Generally, this is achieved by copyright owners providing a notice directly to the website that infringing content is appearing on the site and needs to be removed. For example, YouTube has tools like Content ID and a Copyright Verification Tool that enable copyright owners to easily identify, control, and even remove their content from the site.”

“This clarification doesn’t mean that copyright infringements by means other than peer-to-peer applications and networks aren’t covered by the Copyright Act. The Internet Service Providers’ liability provisions inserted by the Copyright (New Technologies) Amendment Act

2008 of general infringement (92B), storing infringing material (92C), and caching (92E) still continue. Rights owners can continue to seek enforcement through the Courts. However, they can’t use the new streamlined provisions of sections 122A to 122U for alleged infringements relating to Internet Service Providers’ storage and caching of infringing content.”

“This is a good time to emphasise that peer-to-peer technologies aren’t in themselves bad. Quite the contrary. These technologies provide significant advantages for many legitimate uses, such as eliminating the single point of failure typical of client-server systems and distributing computing resources. For example, peer-to-peer technologies are extensively used by popular services like Facebook, Skype and Twitter as well as for efficient data distribution in scientific research and Linux distributions. So blocking peer-to-peer protocols rather than focussing on copyright infringement in response to the law changes is a bad response.”

Explanatory note

“Streaming” is a technique for transferring data so that it can be processed as a steady and continuous stream. This allows a person to start watching online, say a video or TV show, without waiting to get the whole file.  Typically, streaming is used in a one-to-many situation. “Peer-to-peer” on the other hand is a distributed architecture where peers are both consumers and suppliers. People can connect directly with other people and is therefore used in a many-to-many situation.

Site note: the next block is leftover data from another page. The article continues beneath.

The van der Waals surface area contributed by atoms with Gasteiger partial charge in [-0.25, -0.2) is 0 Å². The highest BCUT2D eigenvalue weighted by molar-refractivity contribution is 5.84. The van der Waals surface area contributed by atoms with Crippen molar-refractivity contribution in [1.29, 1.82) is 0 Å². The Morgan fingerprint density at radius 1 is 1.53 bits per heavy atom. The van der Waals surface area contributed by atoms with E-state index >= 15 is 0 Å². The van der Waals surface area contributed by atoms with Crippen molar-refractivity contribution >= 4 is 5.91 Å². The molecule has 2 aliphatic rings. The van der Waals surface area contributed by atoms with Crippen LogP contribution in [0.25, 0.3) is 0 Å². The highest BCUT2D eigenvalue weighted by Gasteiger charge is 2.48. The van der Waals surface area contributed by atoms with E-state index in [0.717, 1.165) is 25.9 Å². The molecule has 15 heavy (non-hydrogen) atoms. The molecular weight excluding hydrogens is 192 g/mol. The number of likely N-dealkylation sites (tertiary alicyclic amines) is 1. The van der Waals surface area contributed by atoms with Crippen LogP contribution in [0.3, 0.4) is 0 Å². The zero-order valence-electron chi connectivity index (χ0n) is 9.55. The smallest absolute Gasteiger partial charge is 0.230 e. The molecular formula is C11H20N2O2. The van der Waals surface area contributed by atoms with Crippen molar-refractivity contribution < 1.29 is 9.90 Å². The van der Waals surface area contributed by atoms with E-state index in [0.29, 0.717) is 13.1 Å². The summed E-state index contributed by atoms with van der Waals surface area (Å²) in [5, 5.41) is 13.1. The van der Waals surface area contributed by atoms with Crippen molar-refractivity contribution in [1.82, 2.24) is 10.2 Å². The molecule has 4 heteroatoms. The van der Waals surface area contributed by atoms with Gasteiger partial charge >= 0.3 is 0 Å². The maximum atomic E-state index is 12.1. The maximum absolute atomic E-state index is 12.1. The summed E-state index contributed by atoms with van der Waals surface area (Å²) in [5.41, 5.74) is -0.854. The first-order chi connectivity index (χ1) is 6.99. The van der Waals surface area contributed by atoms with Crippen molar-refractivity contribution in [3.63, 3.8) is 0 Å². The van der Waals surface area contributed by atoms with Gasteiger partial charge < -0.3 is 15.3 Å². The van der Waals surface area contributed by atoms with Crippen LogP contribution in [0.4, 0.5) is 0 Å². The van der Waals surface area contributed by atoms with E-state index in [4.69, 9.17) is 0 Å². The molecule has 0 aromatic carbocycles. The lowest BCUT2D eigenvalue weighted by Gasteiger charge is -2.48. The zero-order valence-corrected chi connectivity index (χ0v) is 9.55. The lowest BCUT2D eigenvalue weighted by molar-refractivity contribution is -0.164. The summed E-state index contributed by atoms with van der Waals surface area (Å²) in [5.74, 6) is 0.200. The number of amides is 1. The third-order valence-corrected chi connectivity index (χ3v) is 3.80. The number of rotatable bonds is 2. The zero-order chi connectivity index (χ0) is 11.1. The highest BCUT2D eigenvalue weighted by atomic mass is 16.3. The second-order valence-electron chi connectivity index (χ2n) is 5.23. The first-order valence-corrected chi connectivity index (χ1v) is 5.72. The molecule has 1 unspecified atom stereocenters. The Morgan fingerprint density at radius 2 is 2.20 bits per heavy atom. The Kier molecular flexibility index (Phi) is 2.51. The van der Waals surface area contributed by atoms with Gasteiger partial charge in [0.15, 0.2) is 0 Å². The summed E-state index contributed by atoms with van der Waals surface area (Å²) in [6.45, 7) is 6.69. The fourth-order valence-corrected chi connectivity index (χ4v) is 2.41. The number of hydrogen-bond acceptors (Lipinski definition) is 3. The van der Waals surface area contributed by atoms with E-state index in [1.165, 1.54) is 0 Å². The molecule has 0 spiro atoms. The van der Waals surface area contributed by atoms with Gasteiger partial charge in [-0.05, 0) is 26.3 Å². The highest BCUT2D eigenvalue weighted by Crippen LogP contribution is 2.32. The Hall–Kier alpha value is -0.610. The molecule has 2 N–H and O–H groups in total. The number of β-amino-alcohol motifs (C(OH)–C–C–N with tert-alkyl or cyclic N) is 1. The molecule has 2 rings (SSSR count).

Examples of peer-to-peer protocols include Gnutella and BitTorrent.

Popular peer-to-peer software includes uTorrent, BitComet, FrostWire, Ares, LimeRunner, and Vuze.

Online file lockers are ways for storing and sharing a wide variety of files online. Examples of online file lockers include MediaFire and 4shared.

 




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  Reply # 496558 22-Jul-2011 10:17
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freitasm: Interesting twist:

Scope of copyright law changes limited to P2P file sharing




MED's opinion and parliament's aren't consistent
http://techliberty.org.nz/filesharing-what-does-the-law-cover/

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  Reply # 496617 22-Jul-2011 11:47
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lchiu7:
freitasm: There are services that sell routers preconfigured to access their nodes, some have configuration files to load onto DD-WRT routers, or you can ask what are the configuration settings and manually set them if your router support these.



The unblockUS services a previous poster mentioned looks like a potential candidate. Since it requires settings in your router and all my home devices access the Internet through the router, I would not require any local software to be installed. That would suit devices like the iPhone, Android phone, Popcorn Hour and PS3. I guess if it worked I could download and install the Netflix client for the PS3.


[Update]

Out of academic curiosity I tried out unblock-us (free week trial) and was able to watch Hulu fine. I also signed up for Netflix (one month free trial) and was able to watch content on my PS3.  There is a wealth of content on Netflix but PQ is not that great - sort of almost DVD quality with 5.1 audio in some cases. In fact in some content there is DD+ audio but my receiver can't handle that so it shows up as 5.1 only.

Streamed fine over my TCL cable connection with little or no buffering.  But I am not sure I would continue with this since the potential impact on my Internet cap is unknown and I would prefer to use a different client. Ideally that would be the Popcorn Hour but it's not supported, only Roku and a bunch of Internet enabled TV's (not sold here) and some BD players (probably models also not sold here).

But the price is right at about $10/month for unlimited viewing.




System One: Popcorn Hour A200,  PS3 SuperSlim, NPVR and Plex Server running on Gigabyte Brix (Windows 10 Pro), Sony BDP-S390 BD player, Pioneer AVR, Raspberry Pi running Kodi and Plex, Panasonic 60" 3D plasma, Google Chromecast

System Two: Popcorn Hour A200 ,  Oppo BDP-80 BluRay Player with hardware mode to be region free, Vivitek HD1080P 1080P DLP projector with 100" screen. Harman Kardon HK AVR 254 7.1 receiver, Samsung 4K player, Google Chromecast

 


My Google+ page 

 

 

 

https://plus.google.com/+laurencechiu